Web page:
Introduction to software development methodologies- Agile vs Waterfall

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Introduction to software development methodologies- Agile vs Waterfall

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Introduction to software development methodologies- Agile vs Waterfall

  1. 1. -Prateek Shrivastava 14 years of s/w development experience PMI-PMP, PMI-ACP, CSM, CSP © Prateek Shrivastava 2013 1
  2. 2.  Some important definitions  Different methodologies/processes  Waterfall  Agile  Role and Responsibilities  What is right for your project? © Prateek Shrivastava 2013 2
  3. 3.  Project: ◦ Is a temporary endeavor with a beginning and an end. ◦ Creates a unique product, service or a result  Software development methodology: ◦ Software development methodology is the set of activities and processes (what) that will eventually result in a software product. ◦ It also describes tools and techniques (how) and important role (who) in the development process. © Prateek Shrivastava 2013 3
  4. 4. There are multiple ways to build a software…  Ad hoc  Waterfall  Prototyping  Spiral  Iterative  Agile © Prateek Shrivastava 2013 4
  5. 5. Analysis Design Requirements Development Testing Delivery © Prateek Shrivastava 2013 5
  6. 6. © Prateek Shrivastava 2013 6 SCRUM KANBAN XP SCRUMBAN SCRUM/XP HYBRID AGILE UNIFIED PROCESS
  7. 7. © Prateek Shrivastava 2013 7 Manifesto for Agile Software Development  Individuals and interactions over processes and tools  Working software over comprehensive documentation  Customer collaboration over contract negotiation  Responding to change over following a plan That is, while there is value in the items on the right, we value the items on the left more. http://agilemanifesto.org/ We are uncovering better ways of developing software by doing it and helping others do it. Through this work we have come to value: Kent Beck Mike Beedle Arie van Bennekum Alistair Cockburn Ward Cunningham Martin Fowler James Grenning Jim Highsmith Andrew Hunt Ron Jeffries Jon Kern Brian Marick Robert C. Martin Steve Mellor Ken Schwaber Jeff Sutherland Dave Thomas
  8. 8. © Prateek Shrivastava 2013 8 1. Our highest priority is to satisfy the customer through early and continuous delivery of valuable software. 2. Welcome changing requirements, even late in development. Agile processes harness change for the customer's competitive advantage. 3. Deliver working software frequently, from a couple of weeks to a couple of months, with a preference to the shorter timescale. 4. Business people and developers must work together daily throughout the project. 5. Build projects around motivated individuals. Give them the environment and support they need, and trust them to get the job done. 6. The most efficient and effective method of conveying information to and within a development team is face-to-face conversation. 7. Working software is the primary measure of progress. 8. Agile processes promote sustainable development. The sponsors, developers, and users should be able to maintain a constant pace indefinitely. 9. Continuous attention to technical excellence and good design enhances agility. 10. Simplicity--the art of maximizing the amount of work not done--is essential. 11. The best architectures, requirements, and designs emerge from self-organizing teams. 12. At regular intervals, the team reflects on how to become more effective, then tunes and adjusts its behavior accordingly.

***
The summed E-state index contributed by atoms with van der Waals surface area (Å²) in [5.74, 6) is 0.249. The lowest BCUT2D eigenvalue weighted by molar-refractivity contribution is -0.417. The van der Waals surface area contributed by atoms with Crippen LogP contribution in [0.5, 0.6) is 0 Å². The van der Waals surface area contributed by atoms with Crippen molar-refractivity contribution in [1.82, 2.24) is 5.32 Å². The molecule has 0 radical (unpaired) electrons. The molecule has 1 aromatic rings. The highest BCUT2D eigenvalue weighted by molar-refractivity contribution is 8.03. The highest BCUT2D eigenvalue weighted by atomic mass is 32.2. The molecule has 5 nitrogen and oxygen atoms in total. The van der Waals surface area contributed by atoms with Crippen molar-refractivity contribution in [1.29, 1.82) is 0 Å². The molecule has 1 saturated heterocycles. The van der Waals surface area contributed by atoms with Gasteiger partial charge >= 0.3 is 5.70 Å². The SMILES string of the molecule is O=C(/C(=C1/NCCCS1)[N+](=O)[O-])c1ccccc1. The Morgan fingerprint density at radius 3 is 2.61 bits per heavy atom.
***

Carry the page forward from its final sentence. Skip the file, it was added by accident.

9. 9. © Prateek Shrivastava 2013 9
  10. 10. Scope CostTime Quality Time Cost Scope Quality Fixed Fixed Traditional Iron Triangle Agile Inverted Triangle © Prateek Shrivastava 2013 10
  11. 11. Waterfall Agile Focuses on resource utilization Focuses on value generated Dictates process to team Facilitate the team defining the process. Helps Scrum Master Manager Coach Determines project schedule Helps team understand estimation process and team does the estimation/scheduling Command and Control Servant Leadership © Prateek Shrivastava 2013 11
  12. 12. Waterfall Agile Black-box testing Black-box and white-box testing Testing starts post development Works alongside development team. Development and testing goes hand-in-hand. Separate team reporting to QA manager Part of single Agile team reporting to same manager No focus on automation Focuses primarily on automation © Prateek Shrivastava 2013 12
  13. 13. Waterfall Agile Very skilled developer focusing on only one module Highly motivated individual working on all modules No collective code ownership Collective code ownership Lot of design documents (HLD, LLD) Light-weight design and working code No interaction with QA team QA and Dev work together Part of separate team reporting to development manager QA and Development part of same Agile team © Prateek Shrivastava 2013 13
  14. 14.  Apply these criterias.. ◦ Requirements  Stable or Changing? ◦ Experience  How comfortable team is to Technology and Process to be used? ◦ Scale of project  Large scale project distributed in multiple geographies? ◦ Customer involvement  Do they work closely with team? ◦ Regulatory requirement:  Can we reduce documentation at each stage? ◦ Contract types:  Fixed Price/Fixed Scope  Time and Material (T&M)  Money for Nothing, Change for Free (Agile) © Prateek Shrivastava 2013 14
  15. 15.  http://www.cs.umd.edu/class/spring2003/c msc838p/Process/waterfall.pdf  http://www.scrumalliance.org/  http://www.mountaingoatsoftware.com/topic s/agile-project-management © Prateek Shrivastava 2013 15
  16. 16. © Prateek Shrivastava 2013 16

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